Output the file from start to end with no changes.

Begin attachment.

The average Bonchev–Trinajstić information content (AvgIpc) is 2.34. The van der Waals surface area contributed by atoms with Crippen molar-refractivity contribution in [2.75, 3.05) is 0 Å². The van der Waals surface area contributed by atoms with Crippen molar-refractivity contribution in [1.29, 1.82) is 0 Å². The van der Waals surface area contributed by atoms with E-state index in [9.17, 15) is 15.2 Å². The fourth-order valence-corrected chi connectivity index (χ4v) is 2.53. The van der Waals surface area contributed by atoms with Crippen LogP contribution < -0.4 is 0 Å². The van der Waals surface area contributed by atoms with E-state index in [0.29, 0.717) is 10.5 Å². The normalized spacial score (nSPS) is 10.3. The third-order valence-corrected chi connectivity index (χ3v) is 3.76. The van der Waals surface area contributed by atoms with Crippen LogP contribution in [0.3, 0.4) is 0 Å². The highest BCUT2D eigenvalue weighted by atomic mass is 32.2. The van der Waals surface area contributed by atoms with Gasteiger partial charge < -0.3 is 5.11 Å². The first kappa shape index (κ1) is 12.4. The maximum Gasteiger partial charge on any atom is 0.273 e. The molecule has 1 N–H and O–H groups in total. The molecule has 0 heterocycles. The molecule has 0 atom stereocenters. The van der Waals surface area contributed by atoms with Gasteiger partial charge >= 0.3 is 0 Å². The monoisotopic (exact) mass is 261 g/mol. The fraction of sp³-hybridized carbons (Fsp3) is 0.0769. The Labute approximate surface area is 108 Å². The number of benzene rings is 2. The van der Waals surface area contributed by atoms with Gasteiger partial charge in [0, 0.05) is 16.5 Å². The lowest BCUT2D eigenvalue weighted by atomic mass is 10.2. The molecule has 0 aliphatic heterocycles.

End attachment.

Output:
The average Bonchev–Trinajstić information content (AvgIpc) is 2.34. The van der Waals surface area contributed by atoms with Crippen molar-refractivity contribution in [2.75, 3.05) is 0 Å². The van der Waals surface area contributed by atoms with Crippen molar-refractivity contribution in [1.29, 1.82) is 0 Å². The van der Waals surface area contributed by atoms with E-state index in [9.17, 15) is 15.2 Å². The fourth-order valence-corrected chi connectivity index (χ4v) is 2.53. The van der Waals surface area contributed by atoms with Crippen LogP contribution < -0.4 is 0 Å². The van der Waals surface area contributed by atoms with E-state index in [0.29, 0.717) is 10.5 Å². The normalized spacial score (nSPS) is 10.3. The third-order valence-corrected chi connectivity index (χ3v) is 3.76. The van der Waals surface area contributed by atoms with Crippen LogP contribution in [0.3, 0.4) is 0 Å². The highest BCUT2D eigenvalue weighted by atomic mass is 32.2. The van der Waals surface area contributed by atoms with Gasteiger partial charge < -0.3 is 5.11 Å². The first kappa shape index (κ1) is 12.4. The maximum Gasteiger partial charge on any atom is 0.273 e. The molecule has 1 N–H and O–H groups in total. The molecule has 0 heterocycles. The molecule has 0 atom stereocenters. The van der Waals surface area contributed by atoms with Gasteiger partial charge >= 0.3 is 0 Å². The monoisotopic (exact) mass is 261 g/mol. The fraction of sp³-hybridized carbons (Fsp3) is 0.0769. The Labute approximate surface area is 108 Å². The number of benzene rings is 2. The van der Waals surface area contributed by atoms with Gasteiger partial charge in [0, 0.05) is 16.5 Å². The lowest BCUT2D eigenvalue weighted by atomic mass is 10.2. The molecule has 0 aliphatic heterocycles.